Granola, temporarily rustling around in the big oak tree, noticed all of this and immediately recognized the connecting links, and peered eagerly at the three people in turn to see if they had noticed. They hadn’t. Not one of them recalled the time when they were all three suffragettes chained to the railings near an old oak tree.
In the past twenty days since he got out of the forest, backtracking on his steps, Rukshan didn’t have much luck finding or locating either of the six others strands.
At first, he thought his best hint was the connection with the potion-maker, but it seemed difficult to find her if she didn’t want to be found.
So, for lack of a better plan, he had come back to Margoritt’s shack and was quite pleased at the idea of meeting the old lady and Tak again.
Her cottage had been most busy with guests, and in the spring time, it was a stark contrast with the last time he was there, to see all the motley assemblage she had gathered around her.
First, there was Margoritt of course, Emma the goat, then Tak, who was a very convincing little boy these days, and looked happy at all the people visiting. Then, there was Lahmom, the mountain explorer, who had come down from her trek and enjoyed a glass of goat milk tea with roast barley nuggets.
Then there were a couple of strange guests, a redhair man with a nose for things, and his pet statue, a gnome with a temper, he said. Margoritt had offered them shelter during the last of the blizzard.
With so many unexpected guests, Margoritt quickly found her meager provisions dwindling, and told Rukshan she was about to decide for an early return to the city, since the next cargo of her benefactor Mr Minn would take too long to arrive.
That was the day before she arrived to the cottage with her companion: Eleri and Yorath, had arrived surprisingly just in time with a small carriage of provisions. “How great that mushrooms don’t weigh anything, we have so many to share!” Eleri was happy at the sight of the cottage and its guests, and started to look around at all the nooks and crannies for secret treasures to assemble and unknown shrooms.
While Yorath explained to Margoritt how Mr Minn had send him ahead with food, Margoritt was delighted and amazed at such prescience.
Rukshan, for his part, was amazed at something else. There seemed to be something at play, to join together people of such variety in this instant. Maybe the solution he was looking for was just in front of his nose.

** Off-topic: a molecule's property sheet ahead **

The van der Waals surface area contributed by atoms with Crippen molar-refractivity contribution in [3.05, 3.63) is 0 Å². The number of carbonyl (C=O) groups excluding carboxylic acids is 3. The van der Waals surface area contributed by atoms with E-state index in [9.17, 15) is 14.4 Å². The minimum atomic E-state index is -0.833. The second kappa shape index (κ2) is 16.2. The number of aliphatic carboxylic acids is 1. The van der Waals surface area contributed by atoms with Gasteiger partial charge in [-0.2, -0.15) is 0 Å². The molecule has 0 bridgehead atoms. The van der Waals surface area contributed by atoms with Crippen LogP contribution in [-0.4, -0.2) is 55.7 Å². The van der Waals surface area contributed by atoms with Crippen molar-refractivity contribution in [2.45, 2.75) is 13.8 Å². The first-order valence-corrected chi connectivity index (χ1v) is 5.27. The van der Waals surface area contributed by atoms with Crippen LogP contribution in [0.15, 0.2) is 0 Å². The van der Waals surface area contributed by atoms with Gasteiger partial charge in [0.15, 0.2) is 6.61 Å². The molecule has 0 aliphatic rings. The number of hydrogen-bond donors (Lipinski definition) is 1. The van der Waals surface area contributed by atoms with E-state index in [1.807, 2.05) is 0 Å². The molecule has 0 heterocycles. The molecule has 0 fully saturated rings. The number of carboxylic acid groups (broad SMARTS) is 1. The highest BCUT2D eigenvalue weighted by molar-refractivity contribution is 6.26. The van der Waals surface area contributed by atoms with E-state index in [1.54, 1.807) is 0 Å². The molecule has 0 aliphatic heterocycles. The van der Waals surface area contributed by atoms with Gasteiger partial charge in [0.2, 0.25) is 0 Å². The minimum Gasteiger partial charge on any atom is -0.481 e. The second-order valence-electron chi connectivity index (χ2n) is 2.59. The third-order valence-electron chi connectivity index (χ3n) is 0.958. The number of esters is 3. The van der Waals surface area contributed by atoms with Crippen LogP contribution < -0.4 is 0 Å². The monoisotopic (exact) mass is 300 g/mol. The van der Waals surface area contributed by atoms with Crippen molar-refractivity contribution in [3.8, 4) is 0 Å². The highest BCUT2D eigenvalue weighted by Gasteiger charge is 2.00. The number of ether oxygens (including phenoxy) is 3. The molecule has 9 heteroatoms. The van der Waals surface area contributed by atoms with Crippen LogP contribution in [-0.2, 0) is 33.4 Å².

He would have to look carefully at which of them could be an unknown holder of the shards of the Gem.
He was consigning his thoughts on a random blank page of his vanishing book, not to store the knowledge, but rather to engage on a inner dialogue, and seek illumination, when some commotion happened outside the cottage.
That can’t be another coincidence Rukshan thought, recognizing the two new guests: the reanimated god statue of the tower, and Olliver, the boy who, he deduced, had managed to wake up the old teleporting device.JibParticipant
The drizzle wasn’t meant to last. At least that’s what the smell in the air was telling Fox. With the night it was getting colder and the drizzle would soon turn into small ice crystals, and maybe worse.
“We should get going,” Fox said, enjoying the last pieces of rabbit stew. The dwarf had been busy looking around in the leafless bushes and behind the tree trunks. He had been silent the whole time and Fox was beginning to worry.
“What have you been doing anyway?” he asked. “Are you hunting? You can still have a piece of that stew before I swallow it.” He handed his bowl toward the dwarf, who grumpfed without looking at Fox.
“I don’t eat. I’m a stone dwarf. I think I get recharged by daylight.”
Gorash kept on looking around very intently.
“We should get going,” repeated Fox. The weather is going to be worse.
“Grmpf. I don’t care. I’m made to stay outside. I’m a stone statue.”
“Well even stone gets cracked with the help of ice when temperature drops below zero. How am I supposed to carry you if you fall into pieces,” said Fox. He thought his idea rather cunning, but he had no idea if Gorash would be affected by the bad weather or not, since he was not really like stone during the night.
“And what are you looking for? It’s winter, there’s not much of anything behind those naked bushes.”
“It’s Easter. You had your rabbit. I want my eggs,” said the dwarf.
“Oh.” Fox was speechless for a few moments. He too had been thinking of the colourful eggs of the dwarf’s friend they had left in the witch’s garden. He wondered what had happened to it? Gorash had been gloomier and gloomier since they had left the garden and Fox didn’t understand why. He had thought his friend happy to go on a quest and see the outside world. But something was missing, and now Fox realised what it was.
He didn’t really know what to say to comfort the dwarf, so he said nothing. Instead he thought about the strange seasonal pattern shifts. If it was Easter then it should be spring time, but the temperatures were still a havoc. And the trees had no leaves in that part of the forest. Fox remembered the clock tower of the city had had some problems functioning recently, maybe it was all connected. The problems with the bad smell around the city, the nonsensical seasonal changes and that gloomy quest… maybe it was all connected.
Fox gulped the last pieces of rabbit stew without enjoying it. He licked the inside of the bowl and put it in his backpack without further cleaning. He had suddenly realised that it was not much use to ask Gorash’s permission to leave as Fox was doing all the walk during the day anyway. So he could as well do it at night. He didn’t have as much difficulties to put out the fire as he had lighting it up. He cleaned the place as much as he could and then looked around him. The night was dark, the drizzle had turned into small snow flakes. Fox smelled the air. It would soon turn into bigger flakes. The dwarf could stay outside if he wanted, but Fox needed to move. Let him follow if he wants to.